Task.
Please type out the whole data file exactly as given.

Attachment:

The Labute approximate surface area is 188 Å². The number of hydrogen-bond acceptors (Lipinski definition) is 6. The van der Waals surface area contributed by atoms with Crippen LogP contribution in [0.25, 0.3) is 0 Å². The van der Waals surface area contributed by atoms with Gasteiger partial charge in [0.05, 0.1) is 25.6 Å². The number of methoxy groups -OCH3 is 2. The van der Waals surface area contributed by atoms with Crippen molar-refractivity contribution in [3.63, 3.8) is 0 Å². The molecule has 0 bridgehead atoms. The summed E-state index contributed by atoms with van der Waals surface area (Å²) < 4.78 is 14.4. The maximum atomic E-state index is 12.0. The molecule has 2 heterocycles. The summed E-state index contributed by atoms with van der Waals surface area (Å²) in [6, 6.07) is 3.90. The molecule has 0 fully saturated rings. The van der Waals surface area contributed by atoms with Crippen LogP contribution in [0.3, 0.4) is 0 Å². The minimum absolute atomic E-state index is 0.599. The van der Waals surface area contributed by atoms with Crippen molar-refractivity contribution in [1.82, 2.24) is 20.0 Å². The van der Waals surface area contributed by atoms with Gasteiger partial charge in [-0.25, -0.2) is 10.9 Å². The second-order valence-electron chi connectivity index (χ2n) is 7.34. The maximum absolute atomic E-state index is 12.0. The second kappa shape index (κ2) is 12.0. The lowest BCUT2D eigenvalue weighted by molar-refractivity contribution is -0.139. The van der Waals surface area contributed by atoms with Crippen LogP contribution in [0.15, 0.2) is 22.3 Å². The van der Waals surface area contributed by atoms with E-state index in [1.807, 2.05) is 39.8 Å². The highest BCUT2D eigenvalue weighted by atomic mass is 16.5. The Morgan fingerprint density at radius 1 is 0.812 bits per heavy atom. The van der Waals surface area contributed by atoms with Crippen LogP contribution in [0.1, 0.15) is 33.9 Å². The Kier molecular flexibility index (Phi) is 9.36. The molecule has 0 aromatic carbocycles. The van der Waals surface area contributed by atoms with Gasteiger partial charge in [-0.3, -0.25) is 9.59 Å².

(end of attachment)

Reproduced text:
The Labute approximate surface area is 188 Å². The number of hydrogen-bond acceptors (Lipinski definition) is 6. The van der Waals surface area contributed by atoms with Crippen LogP contribution in [0.25, 0.3) is 0 Å². The van der Waals surface area contributed by atoms with Gasteiger partial charge in [0.05, 0.1) is 25.6 Å². The number of methoxy groups -OCH3 is 2. The van der Waals surface area contributed by atoms with Crippen molar-refractivity contribution in [3.63, 3.8) is 0 Å². The molecule has 0 bridgehead atoms. The summed E-state index contributed by atoms with van der Waals surface area (Å²) < 4.78 is 14.4. The maximum atomic E-state index is 12.0. The molecule has 2 heterocycles. The summed E-state index contributed by atoms with van der Waals surface area (Å²) in [6, 6.07) is 3.90. The molecule has 0 fully saturated rings. The van der Waals surface area contributed by atoms with Crippen LogP contribution in [0.3, 0.4) is 0 Å². The minimum absolute atomic E-state index is 0.599. The van der Waals surface area contributed by atoms with Crippen molar-refractivity contribution in [1.82, 2.24) is 20.0 Å². The van der Waals surface area contributed by atoms with Gasteiger partial charge in [-0.25, -0.2) is 10.9 Å². The second-order valence-electron chi connectivity index (χ2n) is 7.34. The maximum absolute atomic E-state index is 12.0. The second kappa shape index (κ2) is 12.0. The lowest BCUT2D eigenvalue weighted by molar-refractivity contribution is -0.139. The van der Waals surface area contributed by atoms with Crippen LogP contribution in [0.15, 0.2) is 22.3 Å². The van der Waals surface area contributed by atoms with E-state index in [1.807, 2.05) is 39.8 Å². The highest BCUT2D eigenvalue weighted by atomic mass is 16.5. The Morgan fingerprint density at radius 1 is 0.812 bits per heavy atom. The van der Waals surface area contributed by atoms with Crippen LogP contribution in [0.1, 0.15) is 33.9 Å². The Kier molecular flexibility index (Phi) is 9.36. The molecule has 0 aromatic carbocycles. The van der Waals surface area contributed by atoms with Gasteiger partial charge in [-0.3, -0.25) is 9.59 Å².